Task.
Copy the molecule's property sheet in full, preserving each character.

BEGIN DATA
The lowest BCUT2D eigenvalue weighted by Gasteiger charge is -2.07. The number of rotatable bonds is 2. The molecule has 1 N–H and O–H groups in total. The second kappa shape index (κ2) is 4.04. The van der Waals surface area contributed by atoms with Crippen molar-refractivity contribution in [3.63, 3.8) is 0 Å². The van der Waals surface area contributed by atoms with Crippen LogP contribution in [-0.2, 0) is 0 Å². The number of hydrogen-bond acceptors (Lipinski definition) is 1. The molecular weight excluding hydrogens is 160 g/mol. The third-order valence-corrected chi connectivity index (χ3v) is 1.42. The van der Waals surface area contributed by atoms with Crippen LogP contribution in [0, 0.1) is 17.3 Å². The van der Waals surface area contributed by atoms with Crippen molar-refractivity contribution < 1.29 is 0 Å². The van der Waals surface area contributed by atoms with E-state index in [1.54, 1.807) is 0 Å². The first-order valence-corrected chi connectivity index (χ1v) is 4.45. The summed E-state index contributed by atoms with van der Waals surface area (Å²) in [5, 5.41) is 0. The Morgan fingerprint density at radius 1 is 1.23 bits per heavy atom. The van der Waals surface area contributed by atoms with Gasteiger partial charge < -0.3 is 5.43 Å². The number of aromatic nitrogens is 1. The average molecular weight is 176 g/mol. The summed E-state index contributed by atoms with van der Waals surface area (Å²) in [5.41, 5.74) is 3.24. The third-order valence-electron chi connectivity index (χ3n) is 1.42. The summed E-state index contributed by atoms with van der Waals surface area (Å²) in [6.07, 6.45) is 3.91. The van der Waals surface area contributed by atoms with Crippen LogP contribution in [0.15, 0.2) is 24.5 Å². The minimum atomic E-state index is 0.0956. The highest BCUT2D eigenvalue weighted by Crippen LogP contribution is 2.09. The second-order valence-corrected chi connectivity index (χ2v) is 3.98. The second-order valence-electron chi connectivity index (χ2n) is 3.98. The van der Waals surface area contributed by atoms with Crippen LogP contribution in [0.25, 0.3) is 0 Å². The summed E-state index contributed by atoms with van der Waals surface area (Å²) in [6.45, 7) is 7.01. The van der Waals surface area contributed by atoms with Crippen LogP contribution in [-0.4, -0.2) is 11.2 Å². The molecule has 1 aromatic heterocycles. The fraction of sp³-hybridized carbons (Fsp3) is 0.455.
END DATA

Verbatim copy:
The lowest BCUT2D eigenvalue weighted by Gasteiger charge is -2.07. The number of rotatable bonds is 2. The molecule has 1 N–H and O–H groups in total. The second kappa shape index (κ2) is 4.04. The van der Waals surface area contributed by atoms with Crippen molar-refractivity contribution in [3.63, 3.8) is 0 Å². The van der Waals surface area contributed by atoms with Crippen LogP contribution in [-0.2, 0) is 0 Å². The number of hydrogen-bond acceptors (Lipinski definition) is 1. The molecular weight excluding hydrogens is 160 g/mol. The third-order valence-corrected chi connectivity index (χ3v) is 1.42. The van der Waals surface area contributed by atoms with Crippen LogP contribution in [0, 0.1) is 17.3 Å². The van der Waals surface area contributed by atoms with Crippen molar-refractivity contribution < 1.29 is 0 Å². The van der Waals surface area contributed by atoms with E-state index in [1.54, 1.807) is 0 Å². The first-order valence-corrected chi connectivity index (χ1v) is 4.45. The summed E-state index contributed by atoms with van der Waals surface area (Å²) in [5, 5.41) is 0. The Morgan fingerprint density at radius 1 is 1.23 bits per heavy atom. The van der Waals surface area contributed by atoms with Gasteiger partial charge < -0.3 is 5.43 Å². The number of aromatic nitrogens is 1. The average molecular weight is 176 g/mol. The summed E-state index contributed by atoms with van der Waals surface area (Å²) in [5.41, 5.74) is 3.24. The third-order valence-electron chi connectivity index (χ3n) is 1.42. The summed E-state index contributed by atoms with van der Waals surface area (Å²) in [6.07, 6.45) is 3.91. The van der Waals surface area contributed by atoms with Crippen LogP contribution in [0.15, 0.2) is 24.5 Å². The minimum atomic E-state index is 0.0956. The highest BCUT2D eigenvalue weighted by Crippen LogP contribution is 2.09. The second-order valence-corrected chi connectivity index (χ2v) is 3.98. The second-order valence-electron chi connectivity index (χ2n) is 3.98. The van der Waals surface area contributed by atoms with Crippen LogP contribution in [0.25, 0.3) is 0 Å². The summed E-state index contributed by atoms with van der Waals surface area (Å²) in [6.45, 7) is 7.01. The van der Waals surface area contributed by atoms with Crippen LogP contribution in [-0.4, -0.2) is 11.2 Å². The molecule has 1 aromatic heterocycles. The fraction of sp³-hybridized carbons (Fsp3) is 0.455.